Tax credits for advanced vehicles seem to be a staple of U.S. energy policy. Established by last year's energy bill, the credits mainly promote hybrid- and diesel-powered personal vehicles, but they also cover advanced commercial vehicles.
Eligibility is capped at 60,000 vehicles annually per company. High gasoline prices are keeping politicians under pressure to address the energy situation, and the president and some lawmakers are proposing more expansive credits.
Whether by lifting the cap or adding coverage for even more advanced (and more expensive) options such as plug-in hybrids, politicians have latched onto technology tax credits as a tool of choice for reducing the security and environmental risks of oil use.
Hybrid drive is indeed a wonderful technology. However, market realities suggest that technology tax credits make little sense for cars and light trucks. They do make sense for advanced, fuel-efficient commercial vehicles, such as delivery vans or other heavy trucks.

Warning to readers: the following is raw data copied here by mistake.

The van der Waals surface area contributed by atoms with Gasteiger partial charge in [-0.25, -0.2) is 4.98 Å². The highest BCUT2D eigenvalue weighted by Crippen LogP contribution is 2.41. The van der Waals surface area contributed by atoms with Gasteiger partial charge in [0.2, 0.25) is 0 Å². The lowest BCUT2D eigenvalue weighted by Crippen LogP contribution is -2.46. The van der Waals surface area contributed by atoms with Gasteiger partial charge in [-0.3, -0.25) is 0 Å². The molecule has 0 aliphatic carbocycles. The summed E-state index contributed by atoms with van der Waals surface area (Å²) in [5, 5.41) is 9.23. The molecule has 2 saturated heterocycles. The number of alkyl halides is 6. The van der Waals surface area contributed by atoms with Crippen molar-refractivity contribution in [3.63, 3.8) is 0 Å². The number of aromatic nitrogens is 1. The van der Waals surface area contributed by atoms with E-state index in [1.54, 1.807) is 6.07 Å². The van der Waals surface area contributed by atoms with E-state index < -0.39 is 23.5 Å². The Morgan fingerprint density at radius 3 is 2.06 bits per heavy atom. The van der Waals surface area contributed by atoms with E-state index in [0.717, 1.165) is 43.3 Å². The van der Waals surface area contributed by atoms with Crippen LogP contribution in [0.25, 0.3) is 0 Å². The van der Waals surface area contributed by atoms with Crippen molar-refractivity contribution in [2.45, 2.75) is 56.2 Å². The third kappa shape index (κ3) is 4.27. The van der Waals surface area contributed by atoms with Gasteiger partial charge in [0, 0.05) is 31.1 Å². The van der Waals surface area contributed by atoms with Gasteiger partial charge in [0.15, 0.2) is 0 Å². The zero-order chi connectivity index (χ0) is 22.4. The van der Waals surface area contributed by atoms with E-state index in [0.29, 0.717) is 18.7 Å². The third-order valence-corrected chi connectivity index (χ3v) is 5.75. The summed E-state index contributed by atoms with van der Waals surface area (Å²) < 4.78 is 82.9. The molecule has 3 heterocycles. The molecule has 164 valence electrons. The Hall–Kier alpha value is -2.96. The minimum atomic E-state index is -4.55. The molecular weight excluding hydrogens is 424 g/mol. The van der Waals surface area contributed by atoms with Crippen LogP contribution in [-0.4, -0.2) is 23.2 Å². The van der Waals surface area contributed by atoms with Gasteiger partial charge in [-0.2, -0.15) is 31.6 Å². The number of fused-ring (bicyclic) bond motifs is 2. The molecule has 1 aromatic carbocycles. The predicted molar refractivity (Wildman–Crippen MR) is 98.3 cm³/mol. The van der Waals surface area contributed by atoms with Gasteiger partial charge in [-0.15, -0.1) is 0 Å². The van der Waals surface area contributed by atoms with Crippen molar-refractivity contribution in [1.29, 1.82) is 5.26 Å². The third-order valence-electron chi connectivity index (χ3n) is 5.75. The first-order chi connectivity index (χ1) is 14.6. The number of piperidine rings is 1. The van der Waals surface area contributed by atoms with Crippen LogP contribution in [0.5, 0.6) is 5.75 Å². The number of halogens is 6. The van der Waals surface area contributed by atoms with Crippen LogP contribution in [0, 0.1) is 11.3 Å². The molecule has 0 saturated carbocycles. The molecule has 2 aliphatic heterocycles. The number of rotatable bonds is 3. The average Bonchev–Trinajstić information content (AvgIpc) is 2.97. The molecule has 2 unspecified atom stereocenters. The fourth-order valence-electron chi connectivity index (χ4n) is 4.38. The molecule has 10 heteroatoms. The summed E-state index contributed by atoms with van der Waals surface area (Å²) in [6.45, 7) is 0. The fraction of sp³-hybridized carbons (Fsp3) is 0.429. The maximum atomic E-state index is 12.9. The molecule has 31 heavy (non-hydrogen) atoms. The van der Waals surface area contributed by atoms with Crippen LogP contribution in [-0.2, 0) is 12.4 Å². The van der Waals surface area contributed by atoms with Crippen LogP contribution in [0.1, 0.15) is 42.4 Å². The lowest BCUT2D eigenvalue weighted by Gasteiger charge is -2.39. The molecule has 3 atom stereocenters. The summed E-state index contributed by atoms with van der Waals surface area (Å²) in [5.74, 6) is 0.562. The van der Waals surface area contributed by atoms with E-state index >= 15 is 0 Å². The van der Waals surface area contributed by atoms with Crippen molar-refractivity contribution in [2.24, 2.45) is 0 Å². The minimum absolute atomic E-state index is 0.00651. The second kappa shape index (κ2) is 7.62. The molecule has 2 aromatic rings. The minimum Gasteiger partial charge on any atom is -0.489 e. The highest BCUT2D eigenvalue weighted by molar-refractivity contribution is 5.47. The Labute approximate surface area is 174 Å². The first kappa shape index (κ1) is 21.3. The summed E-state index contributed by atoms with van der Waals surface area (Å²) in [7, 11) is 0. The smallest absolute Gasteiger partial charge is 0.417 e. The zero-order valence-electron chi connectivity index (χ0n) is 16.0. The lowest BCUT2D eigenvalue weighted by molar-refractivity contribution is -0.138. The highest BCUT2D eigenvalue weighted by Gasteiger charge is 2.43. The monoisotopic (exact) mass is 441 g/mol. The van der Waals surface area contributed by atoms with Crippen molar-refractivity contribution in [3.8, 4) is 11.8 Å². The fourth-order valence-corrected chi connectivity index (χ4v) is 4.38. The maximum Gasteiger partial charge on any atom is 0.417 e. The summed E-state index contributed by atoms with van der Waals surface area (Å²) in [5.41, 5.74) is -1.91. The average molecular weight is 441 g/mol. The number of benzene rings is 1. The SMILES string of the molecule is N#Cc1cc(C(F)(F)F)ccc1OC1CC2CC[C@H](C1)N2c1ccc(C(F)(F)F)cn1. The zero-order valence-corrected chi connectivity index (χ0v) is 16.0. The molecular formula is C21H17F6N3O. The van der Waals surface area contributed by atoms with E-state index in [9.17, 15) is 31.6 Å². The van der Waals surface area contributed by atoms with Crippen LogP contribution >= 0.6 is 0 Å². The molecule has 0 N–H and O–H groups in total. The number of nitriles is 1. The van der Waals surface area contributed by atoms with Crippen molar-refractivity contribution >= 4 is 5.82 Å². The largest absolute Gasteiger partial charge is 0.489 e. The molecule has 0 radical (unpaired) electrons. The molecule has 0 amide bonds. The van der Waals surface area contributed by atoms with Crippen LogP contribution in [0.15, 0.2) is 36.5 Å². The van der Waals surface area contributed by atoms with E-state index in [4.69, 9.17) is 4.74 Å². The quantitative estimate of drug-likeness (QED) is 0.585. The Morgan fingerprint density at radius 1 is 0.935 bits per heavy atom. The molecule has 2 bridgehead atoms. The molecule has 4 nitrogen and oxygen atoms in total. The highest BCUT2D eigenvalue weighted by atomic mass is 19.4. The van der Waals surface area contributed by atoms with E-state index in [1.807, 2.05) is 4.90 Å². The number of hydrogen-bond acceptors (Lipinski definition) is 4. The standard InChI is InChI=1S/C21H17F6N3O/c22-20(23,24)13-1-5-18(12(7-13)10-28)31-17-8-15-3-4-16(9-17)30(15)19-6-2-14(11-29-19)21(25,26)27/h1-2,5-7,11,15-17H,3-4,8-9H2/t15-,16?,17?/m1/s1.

Understanding why requires a look at differences between the commercial and personal vehicle markets, as well as a wariness of having politicians second-guess the market on car design.
Freight trucks are part of running a business and cost is paramount, trumping the style or image in the choice of a vehicle. That's why a brand-new delivery van is a no-frills affair compared with the latest SUVs or crossovers, which often have more horsepower even though they rarely haul more than a few hundred pounds of people, pets and groceries.